A Surprising Interpretation of the Concept of Selectivity

A Surprising Interpretation of the Concept of Selectivity - A Surprising Interpretation of the Concept of Selectivity
Tax measures are selective when they constitute an exception or deviation from the normal or common system of taxation. In addition, the exception must be open only to a pre-defined category of undertakings.

Often, the decisive element in whether a tax measure constitutes State aid is the existence of selectivity. On 7 November 2014, the General Court ruled on two almost identical cases that focused on the concept of selectivity: T-399/11, Banco Santander v European Commission and T-219/10, Autogrill Espana v Commission. Banco Santander and Autogrill Espana had applied for annulment of Commission Decisions 2011/282 and 2011/5, respectively. The Decisions concerned the tax amortization of financial goodwill in case of foreign shareholding acquisitions, either outside the EU, in the case of Banco Santander, or inside the EU, in the case of Autogrill Espana. Given the very close similarity between the two Commission Decisions and the corresponding Court rulings, in this article I analyse the judgment in case T-399/11, Banco Santander[1] and Commission Decision 2011/282[2].This is a landmark judgment. It interprets the concept of selectivity in a way that goes beyond formalistic comparison of companies that benefit from aid and companies that do not benefit from aid. Even if formally a measure is an exception from a more general tax rule, the measure does not necessarily become selective if it is open to any undertaking. The judgment raises the standard of proof for the Commission. In the future the Commission will have to prove not only that a tax measure deviates from the normal system of taxation, but it must also demonstrate that it is possible to identify ex ante a well-defined category of aid beneficiaries.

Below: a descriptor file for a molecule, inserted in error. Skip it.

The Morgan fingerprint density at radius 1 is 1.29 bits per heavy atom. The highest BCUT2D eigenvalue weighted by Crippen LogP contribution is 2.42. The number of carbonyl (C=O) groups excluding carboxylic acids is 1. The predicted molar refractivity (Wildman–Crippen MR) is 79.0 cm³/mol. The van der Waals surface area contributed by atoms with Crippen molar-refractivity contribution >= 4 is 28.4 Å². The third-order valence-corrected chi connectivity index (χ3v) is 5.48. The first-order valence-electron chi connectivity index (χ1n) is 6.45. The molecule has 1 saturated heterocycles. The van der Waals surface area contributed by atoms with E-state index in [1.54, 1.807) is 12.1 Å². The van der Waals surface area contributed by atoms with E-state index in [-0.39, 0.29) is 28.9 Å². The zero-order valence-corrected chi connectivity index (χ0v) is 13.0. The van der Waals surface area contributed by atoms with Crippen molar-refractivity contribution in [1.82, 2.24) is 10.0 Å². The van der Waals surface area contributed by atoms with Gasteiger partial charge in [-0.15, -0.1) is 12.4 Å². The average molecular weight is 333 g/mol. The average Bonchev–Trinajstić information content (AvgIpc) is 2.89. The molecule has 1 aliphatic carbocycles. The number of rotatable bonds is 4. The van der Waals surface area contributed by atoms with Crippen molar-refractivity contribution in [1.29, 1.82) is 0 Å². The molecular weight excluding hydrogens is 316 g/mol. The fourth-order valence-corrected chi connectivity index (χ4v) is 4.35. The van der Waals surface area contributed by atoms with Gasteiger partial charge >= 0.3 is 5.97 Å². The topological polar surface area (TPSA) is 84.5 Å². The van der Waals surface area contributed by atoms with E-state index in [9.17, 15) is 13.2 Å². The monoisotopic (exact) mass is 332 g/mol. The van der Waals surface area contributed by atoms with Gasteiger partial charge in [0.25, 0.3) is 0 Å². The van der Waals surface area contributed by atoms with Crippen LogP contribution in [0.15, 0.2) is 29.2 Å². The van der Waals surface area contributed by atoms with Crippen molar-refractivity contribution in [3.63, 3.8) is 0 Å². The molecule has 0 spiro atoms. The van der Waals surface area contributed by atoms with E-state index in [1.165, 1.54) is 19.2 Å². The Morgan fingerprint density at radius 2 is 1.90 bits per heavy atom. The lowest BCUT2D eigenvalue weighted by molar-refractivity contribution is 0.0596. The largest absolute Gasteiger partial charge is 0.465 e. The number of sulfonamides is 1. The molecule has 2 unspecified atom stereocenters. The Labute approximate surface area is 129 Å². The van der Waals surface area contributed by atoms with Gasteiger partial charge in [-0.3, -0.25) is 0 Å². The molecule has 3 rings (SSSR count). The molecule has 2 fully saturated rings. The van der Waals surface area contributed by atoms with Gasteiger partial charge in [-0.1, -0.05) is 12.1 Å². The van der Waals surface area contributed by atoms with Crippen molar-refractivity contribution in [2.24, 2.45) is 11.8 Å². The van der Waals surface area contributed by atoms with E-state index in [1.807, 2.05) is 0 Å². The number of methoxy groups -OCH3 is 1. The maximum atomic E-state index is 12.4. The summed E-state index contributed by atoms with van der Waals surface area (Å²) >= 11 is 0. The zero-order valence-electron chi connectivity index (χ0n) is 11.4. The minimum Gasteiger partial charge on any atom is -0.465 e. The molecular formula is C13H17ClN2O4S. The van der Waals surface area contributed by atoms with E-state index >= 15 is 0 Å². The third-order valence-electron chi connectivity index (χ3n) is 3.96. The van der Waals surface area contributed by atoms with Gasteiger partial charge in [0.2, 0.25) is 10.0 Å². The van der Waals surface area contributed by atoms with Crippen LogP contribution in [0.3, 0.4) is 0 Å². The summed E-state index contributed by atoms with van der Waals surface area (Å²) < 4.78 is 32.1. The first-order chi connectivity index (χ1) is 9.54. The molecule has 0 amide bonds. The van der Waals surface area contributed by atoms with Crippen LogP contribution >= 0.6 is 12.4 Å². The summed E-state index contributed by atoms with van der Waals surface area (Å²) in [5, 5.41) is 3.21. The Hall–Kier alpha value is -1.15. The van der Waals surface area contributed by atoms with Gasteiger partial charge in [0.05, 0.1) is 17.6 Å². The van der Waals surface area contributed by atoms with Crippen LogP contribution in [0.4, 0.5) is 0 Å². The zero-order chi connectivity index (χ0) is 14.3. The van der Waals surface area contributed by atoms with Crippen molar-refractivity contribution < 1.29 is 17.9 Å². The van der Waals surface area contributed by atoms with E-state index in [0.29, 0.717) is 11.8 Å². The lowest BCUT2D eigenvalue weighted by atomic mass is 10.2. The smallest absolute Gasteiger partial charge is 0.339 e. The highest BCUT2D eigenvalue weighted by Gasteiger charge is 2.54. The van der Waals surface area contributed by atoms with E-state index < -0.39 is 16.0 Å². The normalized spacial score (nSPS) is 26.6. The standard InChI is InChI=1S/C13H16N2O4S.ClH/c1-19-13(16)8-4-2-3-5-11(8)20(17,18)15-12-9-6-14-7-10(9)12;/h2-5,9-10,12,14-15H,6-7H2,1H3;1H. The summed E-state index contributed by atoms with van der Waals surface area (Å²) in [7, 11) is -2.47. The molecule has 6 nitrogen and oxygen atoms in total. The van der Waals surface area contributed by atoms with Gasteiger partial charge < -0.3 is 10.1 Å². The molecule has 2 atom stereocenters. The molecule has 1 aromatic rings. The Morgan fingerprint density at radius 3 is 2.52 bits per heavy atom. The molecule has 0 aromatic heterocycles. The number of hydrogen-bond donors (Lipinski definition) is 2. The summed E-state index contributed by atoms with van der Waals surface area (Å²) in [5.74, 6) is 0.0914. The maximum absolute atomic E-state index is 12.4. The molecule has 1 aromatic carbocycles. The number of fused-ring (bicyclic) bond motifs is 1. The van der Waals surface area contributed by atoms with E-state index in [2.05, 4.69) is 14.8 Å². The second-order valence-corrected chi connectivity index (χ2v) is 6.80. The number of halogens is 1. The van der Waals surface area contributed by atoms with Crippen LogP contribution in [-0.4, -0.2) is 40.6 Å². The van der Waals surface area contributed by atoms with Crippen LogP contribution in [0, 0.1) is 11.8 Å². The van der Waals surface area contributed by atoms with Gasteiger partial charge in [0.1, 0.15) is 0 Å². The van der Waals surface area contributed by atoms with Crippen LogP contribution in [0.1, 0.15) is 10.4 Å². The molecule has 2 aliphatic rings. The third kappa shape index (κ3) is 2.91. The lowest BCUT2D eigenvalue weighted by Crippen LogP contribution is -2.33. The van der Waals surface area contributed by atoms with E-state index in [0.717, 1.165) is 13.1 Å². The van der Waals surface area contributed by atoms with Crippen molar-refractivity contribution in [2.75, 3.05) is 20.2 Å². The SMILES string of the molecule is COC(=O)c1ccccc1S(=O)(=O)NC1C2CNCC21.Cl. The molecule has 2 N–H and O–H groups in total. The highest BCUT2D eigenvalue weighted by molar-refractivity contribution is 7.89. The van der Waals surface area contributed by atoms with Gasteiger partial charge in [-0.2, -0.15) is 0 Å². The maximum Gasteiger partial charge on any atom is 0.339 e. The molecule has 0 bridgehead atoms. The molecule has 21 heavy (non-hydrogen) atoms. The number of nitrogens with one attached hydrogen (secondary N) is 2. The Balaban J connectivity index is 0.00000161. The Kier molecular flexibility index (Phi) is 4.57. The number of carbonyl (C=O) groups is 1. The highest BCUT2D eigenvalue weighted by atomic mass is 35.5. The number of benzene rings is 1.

After a lengthy investigation of a tax advantage given by Spain to companies to amortize goodwill arising from the acquisition of shareholdings in foreign companies, the Commission, by Decision 2011/5 of 28 October 2009, closed the proceedings with regard to equity investments made within the European Union. The Commission found that the tax measure constituted State aid which was incompatible with the internal market.

However, the Commission continued the investigation with regard to equity investments made in companies outside the Union. On 12 January 2011, the Commission adopted Decision 2011/282.